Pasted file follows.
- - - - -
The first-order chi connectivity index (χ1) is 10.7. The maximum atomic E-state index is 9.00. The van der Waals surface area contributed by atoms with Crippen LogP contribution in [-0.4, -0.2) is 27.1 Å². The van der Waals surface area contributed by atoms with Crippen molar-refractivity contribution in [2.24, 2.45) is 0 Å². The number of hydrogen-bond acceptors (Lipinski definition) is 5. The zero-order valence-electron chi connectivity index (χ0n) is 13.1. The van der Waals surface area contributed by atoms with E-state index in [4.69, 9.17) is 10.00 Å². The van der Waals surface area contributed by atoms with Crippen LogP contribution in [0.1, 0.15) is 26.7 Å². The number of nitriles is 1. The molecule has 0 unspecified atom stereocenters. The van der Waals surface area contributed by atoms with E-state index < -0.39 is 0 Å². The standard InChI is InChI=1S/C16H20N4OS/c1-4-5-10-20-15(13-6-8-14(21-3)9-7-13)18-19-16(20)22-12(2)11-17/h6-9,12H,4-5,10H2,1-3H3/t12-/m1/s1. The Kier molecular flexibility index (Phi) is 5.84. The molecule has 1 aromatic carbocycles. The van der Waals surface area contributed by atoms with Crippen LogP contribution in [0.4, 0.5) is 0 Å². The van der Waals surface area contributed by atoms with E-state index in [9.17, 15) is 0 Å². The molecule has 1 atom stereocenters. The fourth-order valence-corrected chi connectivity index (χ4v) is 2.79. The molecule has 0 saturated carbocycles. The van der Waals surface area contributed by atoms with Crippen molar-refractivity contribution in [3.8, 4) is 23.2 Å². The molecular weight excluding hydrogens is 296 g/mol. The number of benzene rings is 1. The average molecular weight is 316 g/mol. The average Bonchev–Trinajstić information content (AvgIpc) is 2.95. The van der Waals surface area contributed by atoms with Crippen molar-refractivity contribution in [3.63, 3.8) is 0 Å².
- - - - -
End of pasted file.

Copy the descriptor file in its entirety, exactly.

The first-order chi connectivity index (χ1) is 10.7. The maximum atomic E-state index is 9.00. The van der Waals surface area contributed by atoms with Crippen LogP contribution in [-0.4, -0.2) is 27.1 Å². The van der Waals surface area contributed by atoms with Crippen molar-refractivity contribution in [2.24, 2.45) is 0 Å². The number of hydrogen-bond acceptors (Lipinski definition) is 5. The zero-order valence-electron chi connectivity index (χ0n) is 13.1. The van der Waals surface area contributed by atoms with E-state index in [4.69, 9.17) is 10.00 Å². The van der Waals surface area contributed by atoms with Crippen LogP contribution in [0.1, 0.15) is 26.7 Å². The number of nitriles is 1. The molecule has 0 unspecified atom stereocenters. The van der Waals surface area contributed by atoms with E-state index < -0.39 is 0 Å². The standard InChI is InChI=1S/C16H20N4OS/c1-4-5-10-20-15(13-6-8-14(21-3)9-7-13)18-19-16(20)22-12(2)11-17/h6-9,12H,4-5,10H2,1-3H3/t12-/m1/s1. The Kier molecular flexibility index (Phi) is 5.84. The molecule has 1 aromatic carbocycles. The van der Waals surface area contributed by atoms with Crippen LogP contribution in [0.4, 0.5) is 0 Å². The van der Waals surface area contributed by atoms with E-state index in [9.17, 15) is 0 Å². The molecule has 1 atom stereocenters. The fourth-order valence-corrected chi connectivity index (χ4v) is 2.79. The molecule has 0 saturated carbocycles. The van der Waals surface area contributed by atoms with Crippen molar-refractivity contribution in [3.8, 4) is 23.2 Å². The molecular weight excluding hydrogens is 296 g/mol. The number of benzene rings is 1. The average molecular weight is 316 g/mol. The average Bonchev–Trinajstić information content (AvgIpc) is 2.95. The van der Waals surface area contributed by atoms with Crippen molar-refractivity contribution in [3.63, 3.8) is 0 Å².